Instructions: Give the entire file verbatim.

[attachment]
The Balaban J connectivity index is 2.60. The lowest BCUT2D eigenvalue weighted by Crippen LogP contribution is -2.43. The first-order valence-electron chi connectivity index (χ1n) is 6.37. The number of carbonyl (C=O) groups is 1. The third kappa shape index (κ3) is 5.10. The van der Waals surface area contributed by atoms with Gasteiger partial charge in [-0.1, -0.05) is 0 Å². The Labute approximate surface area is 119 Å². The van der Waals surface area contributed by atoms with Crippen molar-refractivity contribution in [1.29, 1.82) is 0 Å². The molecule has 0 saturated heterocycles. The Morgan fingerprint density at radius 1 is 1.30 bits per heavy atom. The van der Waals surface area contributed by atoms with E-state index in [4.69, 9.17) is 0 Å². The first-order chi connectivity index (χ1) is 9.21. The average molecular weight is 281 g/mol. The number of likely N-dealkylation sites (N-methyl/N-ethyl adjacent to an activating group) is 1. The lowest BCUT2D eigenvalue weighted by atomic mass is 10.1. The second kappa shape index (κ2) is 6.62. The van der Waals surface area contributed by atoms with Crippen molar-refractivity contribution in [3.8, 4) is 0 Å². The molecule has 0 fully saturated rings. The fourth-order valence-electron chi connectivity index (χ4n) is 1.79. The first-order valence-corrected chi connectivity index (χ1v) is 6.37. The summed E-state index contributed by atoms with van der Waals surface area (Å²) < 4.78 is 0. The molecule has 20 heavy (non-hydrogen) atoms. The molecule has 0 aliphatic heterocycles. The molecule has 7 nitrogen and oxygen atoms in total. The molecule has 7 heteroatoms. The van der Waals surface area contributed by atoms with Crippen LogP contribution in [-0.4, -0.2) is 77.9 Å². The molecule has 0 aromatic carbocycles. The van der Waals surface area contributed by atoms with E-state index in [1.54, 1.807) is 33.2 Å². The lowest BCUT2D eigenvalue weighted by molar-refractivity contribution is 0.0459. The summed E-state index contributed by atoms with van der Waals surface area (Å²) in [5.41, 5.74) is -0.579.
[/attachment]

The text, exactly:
The Balaban J connectivity index is 2.60. The lowest BCUT2D eigenvalue weighted by Crippen LogP contribution is -2.43. The first-order valence-electron chi connectivity index (χ1n) is 6.37. The number of carbonyl (C=O) groups is 1. The third kappa shape index (κ3) is 5.10. The van der Waals surface area contributed by atoms with Gasteiger partial charge in [-0.1, -0.05) is 0 Å². The Labute approximate surface area is 119 Å². The van der Waals surface area contributed by atoms with Crippen molar-refractivity contribution in [1.29, 1.82) is 0 Å². The molecule has 0 saturated heterocycles. The Morgan fingerprint density at radius 1 is 1.30 bits per heavy atom. The van der Waals surface area contributed by atoms with E-state index in [4.69, 9.17) is 0 Å². The first-order chi connectivity index (χ1) is 9.21. The average molecular weight is 281 g/mol. The number of likely N-dealkylation sites (N-methyl/N-ethyl adjacent to an activating group) is 1. The lowest BCUT2D eigenvalue weighted by atomic mass is 10.1. The second kappa shape index (κ2) is 6.62. The van der Waals surface area contributed by atoms with Crippen molar-refractivity contribution in [3.8, 4) is 0 Å². The molecule has 0 fully saturated rings. The fourth-order valence-electron chi connectivity index (χ4n) is 1.79. The first-order valence-corrected chi connectivity index (χ1v) is 6.37. The summed E-state index contributed by atoms with van der Waals surface area (Å²) < 4.78 is 0. The molecule has 20 heavy (non-hydrogen) atoms. The molecule has 0 aliphatic heterocycles. The molecule has 7 nitrogen and oxygen atoms in total. The molecule has 7 heteroatoms. The van der Waals surface area contributed by atoms with Crippen LogP contribution in [-0.4, -0.2) is 77.9 Å². The molecule has 0 aromatic carbocycles. The van der Waals surface area contributed by atoms with E-state index in [1.54, 1.807) is 33.2 Å². The lowest BCUT2D eigenvalue weighted by molar-refractivity contribution is 0.0459. The summed E-state index contributed by atoms with van der Waals surface area (Å²) in [5.41, 5.74) is -0.579.